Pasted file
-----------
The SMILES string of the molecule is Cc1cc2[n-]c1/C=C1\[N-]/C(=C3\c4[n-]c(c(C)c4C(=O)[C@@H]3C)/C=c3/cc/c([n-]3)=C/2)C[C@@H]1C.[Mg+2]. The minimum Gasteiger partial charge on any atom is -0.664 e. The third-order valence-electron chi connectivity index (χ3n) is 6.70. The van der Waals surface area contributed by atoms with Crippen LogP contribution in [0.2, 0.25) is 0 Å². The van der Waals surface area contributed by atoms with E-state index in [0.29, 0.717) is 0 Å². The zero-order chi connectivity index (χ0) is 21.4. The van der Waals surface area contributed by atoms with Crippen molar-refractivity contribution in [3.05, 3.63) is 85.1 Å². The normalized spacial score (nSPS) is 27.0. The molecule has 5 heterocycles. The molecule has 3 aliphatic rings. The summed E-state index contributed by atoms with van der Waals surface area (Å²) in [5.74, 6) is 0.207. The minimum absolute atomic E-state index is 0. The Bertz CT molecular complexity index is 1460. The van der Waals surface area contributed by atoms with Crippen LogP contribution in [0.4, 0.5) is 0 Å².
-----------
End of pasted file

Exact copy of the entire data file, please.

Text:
The SMILES string of the molecule is Cc1cc2[n-]c1/C=C1\[N-]/C(=C3\c4[n-]c(c(C)c4C(=O)[C@@H]3C)/C=c3/cc/c([n-]3)=C/2)C[C@@H]1C.[Mg+2]. The minimum Gasteiger partial charge on any atom is -0.664 e. The third-order valence-electron chi connectivity index (χ3n) is 6.70. The van der Waals surface area contributed by atoms with Crippen LogP contribution in [0.2, 0.25) is 0 Å². The van der Waals surface area contributed by atoms with E-state index in [0.29, 0.717) is 0 Å². The zero-order chi connectivity index (χ0) is 21.4. The van der Waals surface area contributed by atoms with Crippen molar-refractivity contribution in [3.05, 3.63) is 85.1 Å². The normalized spacial score (nSPS) is 27.0. The molecule has 5 heterocycles. The molecule has 3 aliphatic rings. The summed E-state index contributed by atoms with van der Waals surface area (Å²) in [5.74, 6) is 0.207. The minimum absolute atomic E-state index is 0. The Bertz CT molecular complexity index is 1460. The van der Waals surface area contributed by atoms with Crippen LogP contribution in [0.4, 0.5) is 0 Å².